The next step would be to compile some order data to see what items are most important. This will be entirely up to your operation. In a warehouse with global health commodities (which is a use case that I’m most familiar with) I might prioritize consumable products that are high usage like Exam Gloves and Sutures, high usage drugs like Acetaminophen, Ibuprofen or Oral Rehydration Salts (ORS) as well as low usage, but highly essential medicines like ARVs or tuberculosis prophylaxis. Or it might be prioritized by the funding agency that is paying for the warehouse. So I have a few dimensions that I might need to account for with my products … namely, usage, essentiality, and cost. But again, it’ll be up to you. Maybe you’d like to use # sales or sales amount. Or a combination. In the case of a combination you’d need to come up with an algorithm to weight the multiple dimensions appropriately into a combined score. So no matter what you decided to do you’ll eventually have a table like the one below.

In order to make this example straightforward, let’s just take a very simple statistic like number of transactions the SKU was involved in during some period. The following table represents the total number of transactions by SKU and the calculations needed to breakdown the items into an ABC classification.

SKU Total Cumulative Percentage ABC Classification
10001 1000 1000 37.52 A
10002 750 1750 65.67 A
10003 500 2250 84.43 B
10004 250 2500 93.81 C
10005 100 2600 97.56 D
10006 50 2650 99.44 E
10007 10 2660 99.81 E
10008 5 2665 100.00 E
10009 0 2665 100.00 Obsolete?

In case it’s not obvious, to get the percentage we divide the Cumulative (1000) and by the last Cumulative (2665) to get the Percentage (37.52%). We can then use whatever breakdown we want to assign the ABC classification. I figured the breakdown should follow the Pareto principle where my top 80% would be in an A location, B items would be in a less prioritized (but still optimized) location and the rest would be wherever.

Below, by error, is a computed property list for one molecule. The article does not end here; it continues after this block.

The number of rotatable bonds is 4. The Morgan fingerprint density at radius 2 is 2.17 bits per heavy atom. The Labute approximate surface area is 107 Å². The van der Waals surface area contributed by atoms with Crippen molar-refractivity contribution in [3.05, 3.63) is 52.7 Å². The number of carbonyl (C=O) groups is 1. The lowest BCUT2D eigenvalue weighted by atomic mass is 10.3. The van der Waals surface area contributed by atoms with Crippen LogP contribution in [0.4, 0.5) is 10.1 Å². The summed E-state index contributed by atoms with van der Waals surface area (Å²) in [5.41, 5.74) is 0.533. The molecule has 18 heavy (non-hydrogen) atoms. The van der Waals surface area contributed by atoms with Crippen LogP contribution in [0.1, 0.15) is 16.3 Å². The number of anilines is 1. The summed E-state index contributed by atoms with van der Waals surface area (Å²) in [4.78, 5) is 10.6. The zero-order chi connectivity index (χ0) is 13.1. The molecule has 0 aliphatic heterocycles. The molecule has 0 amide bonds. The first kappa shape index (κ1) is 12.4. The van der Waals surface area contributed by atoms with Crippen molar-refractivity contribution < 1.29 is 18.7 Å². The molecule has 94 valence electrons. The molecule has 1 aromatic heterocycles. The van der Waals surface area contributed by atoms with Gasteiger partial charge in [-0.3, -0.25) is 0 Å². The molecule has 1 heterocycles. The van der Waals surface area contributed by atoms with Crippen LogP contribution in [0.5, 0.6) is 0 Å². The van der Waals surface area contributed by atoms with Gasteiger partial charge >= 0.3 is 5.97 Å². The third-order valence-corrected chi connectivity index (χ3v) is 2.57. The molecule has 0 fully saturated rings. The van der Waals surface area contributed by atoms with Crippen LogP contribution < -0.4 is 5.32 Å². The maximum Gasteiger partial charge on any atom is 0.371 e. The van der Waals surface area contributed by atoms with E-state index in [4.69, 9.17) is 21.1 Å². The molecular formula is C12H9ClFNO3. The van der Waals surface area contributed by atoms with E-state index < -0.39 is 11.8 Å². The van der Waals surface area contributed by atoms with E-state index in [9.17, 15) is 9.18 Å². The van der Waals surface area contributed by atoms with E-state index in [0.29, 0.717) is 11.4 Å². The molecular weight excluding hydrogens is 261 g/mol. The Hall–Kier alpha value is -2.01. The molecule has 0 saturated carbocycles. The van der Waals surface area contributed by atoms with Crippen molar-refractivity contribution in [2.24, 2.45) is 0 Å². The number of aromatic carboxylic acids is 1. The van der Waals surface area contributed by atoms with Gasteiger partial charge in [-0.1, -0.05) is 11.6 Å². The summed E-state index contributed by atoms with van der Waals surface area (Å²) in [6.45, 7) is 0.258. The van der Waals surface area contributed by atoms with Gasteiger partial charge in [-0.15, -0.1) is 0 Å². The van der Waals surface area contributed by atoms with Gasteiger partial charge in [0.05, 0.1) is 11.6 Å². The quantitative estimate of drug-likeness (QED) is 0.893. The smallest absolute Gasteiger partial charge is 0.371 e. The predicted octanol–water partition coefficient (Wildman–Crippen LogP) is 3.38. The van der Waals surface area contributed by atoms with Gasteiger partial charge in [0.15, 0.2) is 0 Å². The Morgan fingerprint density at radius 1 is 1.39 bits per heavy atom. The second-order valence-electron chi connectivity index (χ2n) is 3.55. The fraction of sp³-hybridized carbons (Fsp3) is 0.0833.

• A (80%)
  • B (85%)
  • C (95%)
  • D (99%)
  • E (100%)

This is an approximation of the ideal order picking algorithm you mentioned above but it probably gets you 95% of the way to a solution with much less complexity.

However, let’s keep talking about a nearest neighbor solution because I think that would be really awesome to support in a future version of OpenBoxes.

In either case, the algorithm we choose to go with needs to be incorporated in your warehouses’ standard operating procedures and therefore probably needs to be run every so often (once a year, every few months) in order to make sure your fast movers / essential stock are being placed in the right areas and that the less important or obsolete stock items are moved out of your priority bins or removed altogether.

Anyone have any thoughts?

Disclaimer: I am not a warehouse storage layout expert so please take these suggestions with a grain of salt. With that said, I love these kinds of conversations and want people to feel comfortable asking them in this forum. I think we can attract a wider audience if we can broaden our conversations to topics outside of what the software supports. So thank you @Lukeliush for this question!!!